Top hedge fund manager Ron Baron says that the recent market turmoil is not signaling another 2008-like crash.
In his latest quarterly letter, Baron says that after Lehman Brothers collapsed in the fall of ’08, he and his team spoke with as many business executives as they could to get a read on the situation. “We were startled to hear that significant declines in sales were taking place magnitudes larger than any we had ever heard about,” he said. “One executive after another then told us they were sharply curtailing capital expenditures and were reducing fixed operating costs and workforce by either firing workers or reducing their pay. The very negative business trends in Fall 2008 were accompanied by ‘frozen’ financial markets with businesses unable to borrow to sustain their operations. It didn’t take great analytic ability to understand that our economy was on the precipice of a much worse recession than any I had witnessed during my entire career, which began in 1970.”
Today, however, Baron says there is “not an inkling the same thing is now occurring.” U.S. banks are recapitalized; money is available and cheap; growth businesses are hiring; and many firms are beating earnings predictions. “My friend Peter Lynch used to say that markets forecast ‘nine of the past five recessions,'” Baron writes. “Hopefully, this will be another of those instances when markets got it wrong.”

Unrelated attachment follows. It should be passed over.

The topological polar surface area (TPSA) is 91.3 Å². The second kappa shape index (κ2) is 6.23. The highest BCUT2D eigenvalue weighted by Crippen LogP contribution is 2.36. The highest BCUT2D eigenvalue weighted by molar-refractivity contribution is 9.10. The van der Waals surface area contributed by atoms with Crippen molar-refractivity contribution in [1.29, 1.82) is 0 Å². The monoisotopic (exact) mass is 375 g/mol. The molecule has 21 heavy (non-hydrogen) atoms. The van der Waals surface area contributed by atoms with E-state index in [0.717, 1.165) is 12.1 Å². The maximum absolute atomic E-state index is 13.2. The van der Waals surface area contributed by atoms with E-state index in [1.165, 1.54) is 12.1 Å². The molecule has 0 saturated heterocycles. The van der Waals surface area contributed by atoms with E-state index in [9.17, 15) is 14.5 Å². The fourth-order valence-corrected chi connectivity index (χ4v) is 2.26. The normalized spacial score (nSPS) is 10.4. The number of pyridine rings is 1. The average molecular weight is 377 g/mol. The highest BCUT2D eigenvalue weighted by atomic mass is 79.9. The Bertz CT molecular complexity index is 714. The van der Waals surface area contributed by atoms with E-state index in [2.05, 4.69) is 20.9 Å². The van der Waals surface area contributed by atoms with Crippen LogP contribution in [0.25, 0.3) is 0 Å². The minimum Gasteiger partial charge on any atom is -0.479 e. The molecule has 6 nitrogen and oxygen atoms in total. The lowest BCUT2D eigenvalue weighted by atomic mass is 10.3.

Baron also says stocks are cheap, and yield more than 10-year Treasury bonds, a rare historical occurrence. Why, then, have markets been swinging so wildly lately, especially on the down side? He says a big reason is computer and high-frequency trading. “High frequency trading allows investors to ‘panic’ and buy and sell at inopportune times, in our opinion, when events like European sovereign debt issues and disagreements between politicians become front page news and scare individual investors who watch television programs like ‘Markets in Turmoil,'” he writes.
Click here for a PDF version of Baron’s letter.